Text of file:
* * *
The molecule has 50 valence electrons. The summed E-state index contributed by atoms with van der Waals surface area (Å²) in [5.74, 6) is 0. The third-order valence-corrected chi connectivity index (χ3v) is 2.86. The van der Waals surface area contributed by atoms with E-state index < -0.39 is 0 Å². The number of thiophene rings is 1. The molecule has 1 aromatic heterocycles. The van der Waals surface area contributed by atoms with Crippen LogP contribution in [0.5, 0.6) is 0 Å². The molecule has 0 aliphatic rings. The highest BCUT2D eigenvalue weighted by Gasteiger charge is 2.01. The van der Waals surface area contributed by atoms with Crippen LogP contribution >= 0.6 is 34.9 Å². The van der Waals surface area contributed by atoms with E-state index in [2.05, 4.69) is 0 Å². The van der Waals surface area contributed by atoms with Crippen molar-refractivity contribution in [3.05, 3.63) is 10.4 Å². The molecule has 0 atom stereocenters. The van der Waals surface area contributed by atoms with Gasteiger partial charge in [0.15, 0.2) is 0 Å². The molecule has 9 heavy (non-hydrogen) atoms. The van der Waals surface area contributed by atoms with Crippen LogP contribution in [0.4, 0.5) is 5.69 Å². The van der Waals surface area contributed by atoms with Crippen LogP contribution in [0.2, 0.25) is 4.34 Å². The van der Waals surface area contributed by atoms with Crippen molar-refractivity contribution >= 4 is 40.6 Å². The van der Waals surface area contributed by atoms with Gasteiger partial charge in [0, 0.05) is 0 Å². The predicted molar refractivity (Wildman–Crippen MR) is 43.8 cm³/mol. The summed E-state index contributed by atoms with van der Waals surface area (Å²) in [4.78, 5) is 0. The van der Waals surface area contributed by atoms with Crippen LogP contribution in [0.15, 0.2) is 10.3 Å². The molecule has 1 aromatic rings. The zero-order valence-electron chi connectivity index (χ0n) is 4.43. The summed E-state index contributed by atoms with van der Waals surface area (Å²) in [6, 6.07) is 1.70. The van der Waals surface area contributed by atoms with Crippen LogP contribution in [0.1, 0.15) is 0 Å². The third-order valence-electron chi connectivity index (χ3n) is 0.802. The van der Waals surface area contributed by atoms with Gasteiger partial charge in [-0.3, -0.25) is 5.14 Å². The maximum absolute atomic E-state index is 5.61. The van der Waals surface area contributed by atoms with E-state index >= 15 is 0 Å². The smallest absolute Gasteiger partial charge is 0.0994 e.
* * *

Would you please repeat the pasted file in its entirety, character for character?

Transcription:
The molecule has 50 valence electrons. The summed E-state index contributed by atoms with van der Waals surface area (Å²) in [5.74, 6) is 0. The third-order valence-corrected chi connectivity index (χ3v) is 2.86. The van der Waals surface area contributed by atoms with E-state index < -0.39 is 0 Å². The number of thiophene rings is 1. The molecule has 1 aromatic heterocycles. The van der Waals surface area contributed by atoms with Crippen LogP contribution in [0.5, 0.6) is 0 Å². The molecule has 0 aliphatic rings. The highest BCUT2D eigenvalue weighted by Gasteiger charge is 2.01. The van der Waals surface area contributed by atoms with Crippen LogP contribution >= 0.6 is 34.9 Å². The van der Waals surface area contributed by atoms with E-state index in [2.05, 4.69) is 0 Å². The van der Waals surface area contributed by atoms with Crippen molar-refractivity contribution in [3.05, 3.63) is 10.4 Å². The molecule has 0 atom stereocenters. The van der Waals surface area contributed by atoms with Gasteiger partial charge in [0.15, 0.2) is 0 Å². The molecule has 9 heavy (non-hydrogen) atoms. The van der Waals surface area contributed by atoms with Crippen LogP contribution in [0.4, 0.5) is 5.69 Å². The van der Waals surface area contributed by atoms with Crippen LogP contribution in [0.2, 0.25) is 4.34 Å². The van der Waals surface area contributed by atoms with Crippen molar-refractivity contribution >= 4 is 40.6 Å². The van der Waals surface area contributed by atoms with Gasteiger partial charge in [0, 0.05) is 0 Å². The predicted molar refractivity (Wildman–Crippen MR) is 43.8 cm³/mol. The summed E-state index contributed by atoms with van der Waals surface area (Å²) in [4.78, 5) is 0. The van der Waals surface area contributed by atoms with Crippen LogP contribution in [0.15, 0.2) is 10.3 Å². The molecule has 1 aromatic rings. The zero-order valence-electron chi connectivity index (χ0n) is 4.43. The summed E-state index contributed by atoms with van der Waals surface area (Å²) in [6, 6.07) is 1.70. The van der Waals surface area contributed by atoms with Crippen LogP contribution in [0.1, 0.15) is 0 Å². The third-order valence-electron chi connectivity index (χ3n) is 0.802. The van der Waals surface area contributed by atoms with Gasteiger partial charge in [-0.3, -0.25) is 5.14 Å². The maximum absolute atomic E-state index is 5.61. The van der Waals surface area contributed by atoms with E-state index >= 15 is 0 Å². The smallest absolute Gasteiger partial charge is 0.0994 e.